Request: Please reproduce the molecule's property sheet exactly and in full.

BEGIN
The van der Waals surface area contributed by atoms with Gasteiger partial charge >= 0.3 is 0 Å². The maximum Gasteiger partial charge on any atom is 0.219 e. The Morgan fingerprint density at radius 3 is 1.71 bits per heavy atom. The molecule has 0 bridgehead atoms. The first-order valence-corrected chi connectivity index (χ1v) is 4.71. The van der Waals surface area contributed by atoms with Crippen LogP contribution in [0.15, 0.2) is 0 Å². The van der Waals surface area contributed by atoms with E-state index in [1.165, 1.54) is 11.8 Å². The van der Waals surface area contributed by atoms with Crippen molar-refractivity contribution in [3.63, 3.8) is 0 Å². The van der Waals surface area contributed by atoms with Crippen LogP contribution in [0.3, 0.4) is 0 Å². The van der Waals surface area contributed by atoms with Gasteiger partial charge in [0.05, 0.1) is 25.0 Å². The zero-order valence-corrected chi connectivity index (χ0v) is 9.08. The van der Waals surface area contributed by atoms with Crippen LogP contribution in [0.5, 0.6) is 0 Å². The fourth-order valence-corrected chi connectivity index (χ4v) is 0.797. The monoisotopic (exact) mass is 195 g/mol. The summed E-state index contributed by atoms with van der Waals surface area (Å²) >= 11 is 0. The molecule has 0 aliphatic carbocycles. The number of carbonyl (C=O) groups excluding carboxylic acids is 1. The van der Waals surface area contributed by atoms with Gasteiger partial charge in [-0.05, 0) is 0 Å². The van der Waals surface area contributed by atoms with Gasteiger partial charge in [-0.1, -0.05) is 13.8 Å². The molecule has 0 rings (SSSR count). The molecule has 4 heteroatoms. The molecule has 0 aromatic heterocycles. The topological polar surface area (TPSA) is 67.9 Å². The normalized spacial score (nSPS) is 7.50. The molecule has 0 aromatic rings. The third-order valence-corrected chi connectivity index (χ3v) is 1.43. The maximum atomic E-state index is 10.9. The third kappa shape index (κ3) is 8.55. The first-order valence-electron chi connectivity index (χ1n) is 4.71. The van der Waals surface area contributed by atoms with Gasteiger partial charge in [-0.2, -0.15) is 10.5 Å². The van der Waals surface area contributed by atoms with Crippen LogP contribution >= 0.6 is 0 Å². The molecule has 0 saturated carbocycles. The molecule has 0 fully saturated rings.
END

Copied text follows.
The van der Waals surface area contributed by atoms with Gasteiger partial charge >= 0.3 is 0 Å². The maximum Gasteiger partial charge on any atom is 0.219 e. The Morgan fingerprint density at radius 3 is 1.71 bits per heavy atom. The molecule has 0 bridgehead atoms. The first-order valence-corrected chi connectivity index (χ1v) is 4.71. The van der Waals surface area contributed by atoms with Crippen LogP contribution in [0.15, 0.2) is 0 Å². The van der Waals surface area contributed by atoms with E-state index in [1.165, 1.54) is 11.8 Å². The van der Waals surface area contributed by atoms with Crippen molar-refractivity contribution in [3.63, 3.8) is 0 Å². The van der Waals surface area contributed by atoms with Crippen LogP contribution in [0.3, 0.4) is 0 Å². The van der Waals surface area contributed by atoms with Gasteiger partial charge in [0.05, 0.1) is 25.0 Å². The zero-order valence-corrected chi connectivity index (χ0v) is 9.08. The van der Waals surface area contributed by atoms with Crippen LogP contribution in [0.5, 0.6) is 0 Å². The fourth-order valence-corrected chi connectivity index (χ4v) is 0.797. The monoisotopic (exact) mass is 195 g/mol. The summed E-state index contributed by atoms with van der Waals surface area (Å²) >= 11 is 0. The molecule has 0 aliphatic carbocycles. The number of carbonyl (C=O) groups excluding carboxylic acids is 1. The van der Waals surface area contributed by atoms with Gasteiger partial charge in [-0.05, 0) is 0 Å². The van der Waals surface area contributed by atoms with Gasteiger partial charge in [-0.1, -0.05) is 13.8 Å². The molecule has 0 rings (SSSR count). The molecule has 4 heteroatoms. The molecule has 0 aromatic heterocycles. The topological polar surface area (TPSA) is 67.9 Å². The normalized spacial score (nSPS) is 7.50. The molecule has 0 aromatic rings. The third-order valence-corrected chi connectivity index (χ3v) is 1.43. The maximum atomic E-state index is 10.9. The third kappa shape index (κ3) is 8.55. The first-order valence-electron chi connectivity index (χ1n) is 4.71. The van der Waals surface area contributed by atoms with Gasteiger partial charge in [-0.2, -0.15) is 10.5 Å². The van der Waals surface area contributed by atoms with Crippen LogP contribution >= 0.6 is 0 Å². The molecule has 0 saturated carbocycles. The molecule has 0 fully saturated rings.